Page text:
Knock-out blow eludes Wales as Boks find sucker-punch
It was the classic match-up: gnarled old champ versus young pretender; old smarts versus youthful vigour; seen it, done it versus still to prove anything much.
In a compelling World Cup encounter in Wellington, Wales proved they could be contenders one day. But you have got to rip the title away from a champion, and unlike in boxing, in rugby union scorecards rarely lie.
While you could not exactly see South Africa growing old on the pitch - with 815 caps shared between the starting XV going into the match, the joints had been creaking for some time - there were times when they resembled some ancient edifice being laid siege to, marauding Welshmen dismantling them bit by bit.
First veteran lock Victor Matfield was helped from the pitch, before battered skipper John Smit made way, and then wing Bryan Habana. With 15 minutes remaining, it seemed like we were witnessing the end of an era. And then somebody flicked a switch.
The old adage has it that a fighter's punch is the last thing to go, but actually it is his pride. Sharks hooker Bismarck du Plessis having been injected, South Africa bolted into life. A few desperate swings, and unfortunately for Wales, one of them connected.
Wales look shattered after narrowly losing to South Africa Photo: Getty
Talent, Wales have in spades. Skipper Sam Warburton, 22, and his fellow back-row Toby Faletau, 20, put in monumental shifts. Fly-half Rhys Priestland, in only his fifth Test, had an assured game after a shaky start, while Jamie Roberts, playing on the gain line, was bone-judderingly direct.
Wales showed tremendous character, too. Beforehand, coach Warren Gatland had been typically bullish about his side's chances, but that all looked like so much foolish talk when Frans Steyn bounced off Shane Williams and James Hook for an early try.
Wales, it seemed, were destined to be broken on the steel-rimmed wheels of the South African juggernaut.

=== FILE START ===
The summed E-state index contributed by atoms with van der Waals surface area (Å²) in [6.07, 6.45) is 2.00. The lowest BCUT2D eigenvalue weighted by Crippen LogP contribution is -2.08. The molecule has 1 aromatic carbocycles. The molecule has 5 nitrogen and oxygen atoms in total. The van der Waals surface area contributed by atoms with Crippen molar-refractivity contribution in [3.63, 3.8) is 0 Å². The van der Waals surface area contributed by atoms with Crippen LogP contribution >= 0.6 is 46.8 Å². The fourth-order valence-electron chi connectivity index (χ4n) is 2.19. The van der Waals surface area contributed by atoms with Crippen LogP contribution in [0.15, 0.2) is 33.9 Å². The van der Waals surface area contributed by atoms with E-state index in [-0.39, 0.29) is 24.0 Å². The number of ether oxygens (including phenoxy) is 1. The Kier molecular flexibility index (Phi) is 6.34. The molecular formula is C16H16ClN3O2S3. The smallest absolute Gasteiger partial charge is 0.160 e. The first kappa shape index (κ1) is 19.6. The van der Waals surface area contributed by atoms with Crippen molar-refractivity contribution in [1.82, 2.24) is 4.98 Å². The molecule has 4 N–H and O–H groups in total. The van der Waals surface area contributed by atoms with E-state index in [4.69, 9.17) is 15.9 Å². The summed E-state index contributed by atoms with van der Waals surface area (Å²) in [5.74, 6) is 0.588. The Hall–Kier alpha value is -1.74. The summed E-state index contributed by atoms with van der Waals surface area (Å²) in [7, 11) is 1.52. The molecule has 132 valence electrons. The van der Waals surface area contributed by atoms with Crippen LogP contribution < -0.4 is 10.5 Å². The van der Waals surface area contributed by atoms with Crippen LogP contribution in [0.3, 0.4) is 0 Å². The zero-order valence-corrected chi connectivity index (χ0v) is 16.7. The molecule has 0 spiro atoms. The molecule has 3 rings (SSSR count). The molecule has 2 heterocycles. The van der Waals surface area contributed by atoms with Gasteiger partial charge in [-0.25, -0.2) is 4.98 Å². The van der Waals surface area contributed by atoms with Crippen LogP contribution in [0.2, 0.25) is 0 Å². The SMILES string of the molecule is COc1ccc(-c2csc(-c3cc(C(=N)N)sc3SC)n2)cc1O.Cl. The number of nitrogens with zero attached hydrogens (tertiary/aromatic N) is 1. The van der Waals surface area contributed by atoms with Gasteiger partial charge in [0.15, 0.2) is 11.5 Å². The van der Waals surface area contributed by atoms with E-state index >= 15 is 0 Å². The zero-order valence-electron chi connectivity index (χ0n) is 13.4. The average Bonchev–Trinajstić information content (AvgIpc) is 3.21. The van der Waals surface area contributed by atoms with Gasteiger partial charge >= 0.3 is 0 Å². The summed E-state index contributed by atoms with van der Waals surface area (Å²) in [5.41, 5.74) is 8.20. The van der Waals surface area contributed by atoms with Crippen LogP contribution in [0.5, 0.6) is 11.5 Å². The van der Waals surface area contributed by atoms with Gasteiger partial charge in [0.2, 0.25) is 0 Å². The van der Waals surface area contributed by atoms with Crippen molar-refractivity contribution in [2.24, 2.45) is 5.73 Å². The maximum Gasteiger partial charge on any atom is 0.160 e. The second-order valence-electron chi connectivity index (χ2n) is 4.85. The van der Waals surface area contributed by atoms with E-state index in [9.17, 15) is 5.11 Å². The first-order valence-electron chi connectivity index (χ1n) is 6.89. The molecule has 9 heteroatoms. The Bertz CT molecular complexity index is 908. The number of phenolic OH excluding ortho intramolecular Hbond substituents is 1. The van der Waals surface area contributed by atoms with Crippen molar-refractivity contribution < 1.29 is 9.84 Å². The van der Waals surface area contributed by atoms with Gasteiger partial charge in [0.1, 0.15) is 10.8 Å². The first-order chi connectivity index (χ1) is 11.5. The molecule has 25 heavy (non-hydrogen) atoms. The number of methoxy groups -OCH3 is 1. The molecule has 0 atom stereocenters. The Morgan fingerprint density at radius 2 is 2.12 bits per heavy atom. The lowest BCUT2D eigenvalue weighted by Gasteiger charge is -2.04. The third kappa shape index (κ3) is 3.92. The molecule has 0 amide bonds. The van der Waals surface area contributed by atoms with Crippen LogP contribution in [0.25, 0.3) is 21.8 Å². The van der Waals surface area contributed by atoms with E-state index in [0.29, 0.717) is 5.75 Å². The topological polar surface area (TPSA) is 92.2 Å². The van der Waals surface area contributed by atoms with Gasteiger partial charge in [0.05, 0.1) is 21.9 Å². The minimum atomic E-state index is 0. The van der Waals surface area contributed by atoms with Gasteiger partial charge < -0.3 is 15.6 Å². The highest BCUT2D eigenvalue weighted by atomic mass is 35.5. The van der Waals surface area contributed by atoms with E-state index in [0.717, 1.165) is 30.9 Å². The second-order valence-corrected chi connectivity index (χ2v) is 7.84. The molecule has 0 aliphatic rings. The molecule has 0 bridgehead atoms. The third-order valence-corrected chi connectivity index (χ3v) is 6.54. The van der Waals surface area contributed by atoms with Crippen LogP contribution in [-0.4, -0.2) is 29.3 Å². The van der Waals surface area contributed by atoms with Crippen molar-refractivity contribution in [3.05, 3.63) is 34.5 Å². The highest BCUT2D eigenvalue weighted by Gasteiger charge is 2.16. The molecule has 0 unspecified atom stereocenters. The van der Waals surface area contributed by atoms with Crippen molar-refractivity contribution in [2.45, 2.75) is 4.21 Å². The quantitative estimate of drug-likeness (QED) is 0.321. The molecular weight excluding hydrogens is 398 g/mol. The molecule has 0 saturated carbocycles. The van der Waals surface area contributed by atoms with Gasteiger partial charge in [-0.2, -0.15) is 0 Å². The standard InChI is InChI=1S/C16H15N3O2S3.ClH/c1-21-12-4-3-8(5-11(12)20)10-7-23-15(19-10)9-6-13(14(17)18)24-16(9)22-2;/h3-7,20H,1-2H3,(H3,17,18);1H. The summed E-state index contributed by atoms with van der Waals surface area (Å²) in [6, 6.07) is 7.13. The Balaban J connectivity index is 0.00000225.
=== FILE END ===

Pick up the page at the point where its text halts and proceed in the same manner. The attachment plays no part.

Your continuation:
But Wales had confidence in their game-plan, which consisted of moving the ageing Springbok pack all over the park and creating space to work in. As the game wore on and the ball-starved South Africans grew more weary, Wales' three-quarters began to surge through gaps and blast through tackles, but, except for once, there was always a last line of defence.
There will be Wales fans who will say they were robbed. A first-half penalty by Hook sailed high over the right-hand post and he seemed convinced it had ducked inside, but referee Wayne Barnes chose not to refer it upstairs. Video replays were inconclusive at the time of writing - although new angles might have come to light since.
However, Gatland, to his credit, refused to blame Barnes for the defeat. "I'm proud of the effort the players put in but we didn't win the game," said the New Zealander. "We put ourselves in with a chance to win but I think we weren't quite good enough."
To be good enough a side has to deliver the coup de grace when their opponents are on the ropes and their defences are down, and Wales were unable to do that. First Priestland snatched at a very makeable drop-goal attempt, before Hook missed a late penalty from out wide. And down the stretch, they left themselves open to a sucker punch.
The Welsh public has had more than its fair share of false dawns when it comes to its national rugby team, but on the evidence of Sunday night, they have the core of what could become a very useful side. And they might get another chance to prove just how useful before this tournament is through.
Samoa and Fiji will not be easy, that is a given, but both of those sides will fancy their chances against a rickety South Africa, too. Consequently, and you never know, there is a chance that Wales could still win their group. And then? Given some of the wonky scorelines we have had in the last few days, which suggests a levelling of the playing field in international rugby, who knows.
On an opening weekend of a World Cup when upsets threatened but never transpired, Wales were perhaps the true stars. Not 'brave' or 'plucky' or any number of adjectives you will see in newspaper headlines, but a class outfit that does not realise just yet exactly how classy it is.